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First Report of a New Race of Sunflower Broomrape (Orobanche cumana) in Israel

November 2004 , Volume 88 , Number  11
Pages  1,284.3 - 1,284.3

H. Eizenberg , D. Plakhine , T. Landa , G. Achdari , D. M. Joel , and J. Hershenhorn , ARO, Newe Ya'ar Research Center, P.O. Box 1021, Ramat Yishay 30095, Israel

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Accepted for publication 19 July 2004.

The genus Orobanche includes chlorophyll-lacking root parasites that parasitize many dicotyledonous species and causes severe damage to vegetable and field crops worldwide. Sunflower broomrape (Orobanche cumana Wallr.) is known in Eurasia as a specific parasite of sunflower, which differs from the nodding broomrape (O. cernua Loefl) in host specificity and morphological characteristics (3). Together with Egyptian broomrape (O. aegyptiaca Pers.), it seriously parasitizes sunflower (Helianthus annuus L.) in Israel (1). Prior to 2000, the local confectionary sunflower cvs. Ambar and Gitit proved to be resistant to the local O. cumana populations in Israel (2). A preliminary study, which we conducted in 1995 using the Vranceanu's differentials (4), indicated that O. cumana populations in Israel behave like the known race C. Using random amplified polymorphic DNA analysis, we also found a very low intraspecific diversity of this species in Israel at that time. However, in 2000, infection of the sunflower cvs. Ambar and Gitit was reported in two fields (Gadot and Afek) in northern Israel. In 2001 and 2002, O. cumana parasitized these cultivars in three more locations as much as 50 km apart (Tel-Adashim, Mevo-Hama, and Bet-Hilel). To determine the virulence of O. cumana populations on sunflower cultivars under controlled conditions, O. cumana seeds were collected in the above mentioned sunflower fields. In addition, we also used seeds from an O. cumana population collected in Alonim in 1997. This latter population did not infect the above mentioned ‘resistant’ sunflower cultivars in the field (2,); therefore, represented the previously known O. cumana populations in Israel. Resistant (Ambar) and susceptible (D.Y.3) sunflower cultivars were planted in separate pots that were differentially filled with soil that was inoculated with O. cumana seeds of the different populations. The experiment was performed in a full factorial arrangement with six replications. As expected, O. cumana from Alonim failed to attack the resistant sunflower. However, the O. cumana populations that were collected in the five other fields seriously attacked both sunflower cultivars, indicating higher virulence. O. cumana from all five new populations proved more virulent than the Alonim population on cvs. Ambar and D.Y.3. The occurrence of these new virulent populations could have several reasons including: (i) importation of virulent parasite seeds from abroad; or (ii) local development of virulence from previously avirulent populations. The latter could be favored by the continuous and repeated use of the available resistant varieties that are all based on a single resistance response (2).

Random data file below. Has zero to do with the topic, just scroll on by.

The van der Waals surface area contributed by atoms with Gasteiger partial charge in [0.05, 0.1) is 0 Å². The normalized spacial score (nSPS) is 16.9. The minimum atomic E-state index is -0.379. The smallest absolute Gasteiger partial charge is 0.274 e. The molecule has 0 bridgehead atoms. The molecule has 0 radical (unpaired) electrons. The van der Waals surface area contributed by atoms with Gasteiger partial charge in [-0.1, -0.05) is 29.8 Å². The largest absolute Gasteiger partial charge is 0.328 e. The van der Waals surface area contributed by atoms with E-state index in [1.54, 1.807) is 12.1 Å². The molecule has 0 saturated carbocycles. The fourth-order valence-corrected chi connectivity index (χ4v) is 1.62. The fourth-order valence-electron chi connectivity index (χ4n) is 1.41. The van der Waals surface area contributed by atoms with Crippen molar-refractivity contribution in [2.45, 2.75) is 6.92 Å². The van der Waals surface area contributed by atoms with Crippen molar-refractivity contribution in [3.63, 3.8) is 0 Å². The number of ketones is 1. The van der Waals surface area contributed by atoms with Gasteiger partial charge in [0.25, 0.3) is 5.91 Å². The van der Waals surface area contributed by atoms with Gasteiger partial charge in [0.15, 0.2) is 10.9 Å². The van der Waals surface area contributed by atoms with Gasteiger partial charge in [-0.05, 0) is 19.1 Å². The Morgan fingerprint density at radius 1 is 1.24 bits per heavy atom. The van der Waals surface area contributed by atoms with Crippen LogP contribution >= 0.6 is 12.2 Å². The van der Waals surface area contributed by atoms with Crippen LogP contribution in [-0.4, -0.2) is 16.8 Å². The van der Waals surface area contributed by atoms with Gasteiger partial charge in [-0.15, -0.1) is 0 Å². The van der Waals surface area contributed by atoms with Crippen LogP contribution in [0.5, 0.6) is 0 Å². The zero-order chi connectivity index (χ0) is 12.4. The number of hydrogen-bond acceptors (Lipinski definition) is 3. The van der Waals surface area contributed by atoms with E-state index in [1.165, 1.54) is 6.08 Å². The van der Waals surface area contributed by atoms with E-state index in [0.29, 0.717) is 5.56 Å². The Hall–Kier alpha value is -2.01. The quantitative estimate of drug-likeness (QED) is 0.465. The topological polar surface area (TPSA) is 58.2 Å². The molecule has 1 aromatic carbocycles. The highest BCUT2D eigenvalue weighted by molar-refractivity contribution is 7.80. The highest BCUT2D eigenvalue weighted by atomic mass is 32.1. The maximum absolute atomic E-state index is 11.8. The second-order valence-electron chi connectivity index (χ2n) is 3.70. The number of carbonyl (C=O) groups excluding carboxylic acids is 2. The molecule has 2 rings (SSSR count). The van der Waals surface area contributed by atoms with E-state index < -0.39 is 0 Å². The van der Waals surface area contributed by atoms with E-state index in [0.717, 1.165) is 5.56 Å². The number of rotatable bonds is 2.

References: (1) H. Eizenberg and D. M. Joel. Orobanche in Israeli agriculture. Workshop of COST Action 849, Parasitic Plant Management in Sustainable Agriculture, 2001. (2) H. Eizenberg et al. Plant Dis. 88:479, 2003. (3) D. M. Joel. Phytoparasitica 16:375, 1988. (4) A. V. Vranceanu et al. Proc. 9th Sunflower Conf. 1:74--82, 1980.

© 2004 The American Phytopathological Society